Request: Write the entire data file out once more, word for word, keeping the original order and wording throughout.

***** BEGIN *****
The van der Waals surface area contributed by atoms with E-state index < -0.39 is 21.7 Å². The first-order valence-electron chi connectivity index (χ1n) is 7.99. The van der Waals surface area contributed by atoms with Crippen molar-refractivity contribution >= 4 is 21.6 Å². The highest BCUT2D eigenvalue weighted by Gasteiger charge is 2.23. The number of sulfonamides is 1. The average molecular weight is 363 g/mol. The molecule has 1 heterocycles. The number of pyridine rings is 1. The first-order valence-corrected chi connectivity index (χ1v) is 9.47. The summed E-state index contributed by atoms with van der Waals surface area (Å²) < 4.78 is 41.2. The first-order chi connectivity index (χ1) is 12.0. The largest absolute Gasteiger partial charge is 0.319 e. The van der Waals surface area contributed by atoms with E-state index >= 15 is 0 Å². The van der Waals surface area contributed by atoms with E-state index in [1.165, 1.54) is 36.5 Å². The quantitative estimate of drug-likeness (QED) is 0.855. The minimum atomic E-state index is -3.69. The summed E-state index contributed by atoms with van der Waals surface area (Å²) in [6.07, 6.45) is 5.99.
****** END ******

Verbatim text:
The van der Waals surface area contributed by atoms with E-state index < -0.39 is 21.7 Å². The first-order valence-electron chi connectivity index (χ1n) is 7.99. The van der Waals surface area contributed by atoms with Crippen molar-refractivity contribution >= 4 is 21.6 Å². The highest BCUT2D eigenvalue weighted by Gasteiger charge is 2.23. The number of sulfonamides is 1. The average molecular weight is 363 g/mol. The molecule has 1 heterocycles. The number of pyridine rings is 1. The first-order valence-corrected chi connectivity index (χ1v) is 9.47. The summed E-state index contributed by atoms with van der Waals surface area (Å²) < 4.78 is 41.2. The first-order chi connectivity index (χ1) is 12.0. The largest absolute Gasteiger partial charge is 0.319 e. The van der Waals surface area contributed by atoms with E-state index >= 15 is 0 Å². The van der Waals surface area contributed by atoms with E-state index in [1.165, 1.54) is 36.5 Å². The quantitative estimate of drug-likeness (QED) is 0.855. The minimum atomic E-state index is -3.69. The summed E-state index contributed by atoms with van der Waals surface area (Å²) in [6.07, 6.45) is 5.99.